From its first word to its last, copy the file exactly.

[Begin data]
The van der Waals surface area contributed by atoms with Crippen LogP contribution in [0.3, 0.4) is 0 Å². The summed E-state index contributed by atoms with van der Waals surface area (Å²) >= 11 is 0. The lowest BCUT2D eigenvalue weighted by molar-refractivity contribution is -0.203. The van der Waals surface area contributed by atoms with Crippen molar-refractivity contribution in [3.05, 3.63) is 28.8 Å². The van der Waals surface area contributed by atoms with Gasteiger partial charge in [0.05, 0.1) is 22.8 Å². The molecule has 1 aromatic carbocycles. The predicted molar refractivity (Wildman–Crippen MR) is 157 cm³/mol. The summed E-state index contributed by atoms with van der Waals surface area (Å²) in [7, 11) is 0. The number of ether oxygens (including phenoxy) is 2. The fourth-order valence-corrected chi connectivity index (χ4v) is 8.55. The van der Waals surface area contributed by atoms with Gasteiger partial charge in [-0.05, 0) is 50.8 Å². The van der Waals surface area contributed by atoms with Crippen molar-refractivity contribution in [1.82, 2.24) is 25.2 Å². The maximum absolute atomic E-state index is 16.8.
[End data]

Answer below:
The van der Waals surface area contributed by atoms with Crippen LogP contribution in [0.3, 0.4) is 0 Å². The summed E-state index contributed by atoms with van der Waals surface area (Å²) >= 11 is 0. The lowest BCUT2D eigenvalue weighted by molar-refractivity contribution is -0.203. The van der Waals surface area contributed by atoms with Crippen molar-refractivity contribution in [3.05, 3.63) is 28.8 Å². The van der Waals surface area contributed by atoms with Gasteiger partial charge in [0.05, 0.1) is 22.8 Å². The molecule has 1 aromatic carbocycles. The predicted molar refractivity (Wildman–Crippen MR) is 157 cm³/mol. The summed E-state index contributed by atoms with van der Waals surface area (Å²) in [7, 11) is 0. The number of ether oxygens (including phenoxy) is 2. The fourth-order valence-corrected chi connectivity index (χ4v) is 8.55. The van der Waals surface area contributed by atoms with Gasteiger partial charge in [-0.05, 0) is 50.8 Å². The van der Waals surface area contributed by atoms with Crippen molar-refractivity contribution in [1.82, 2.24) is 25.2 Å². The maximum absolute atomic E-state index is 16.8.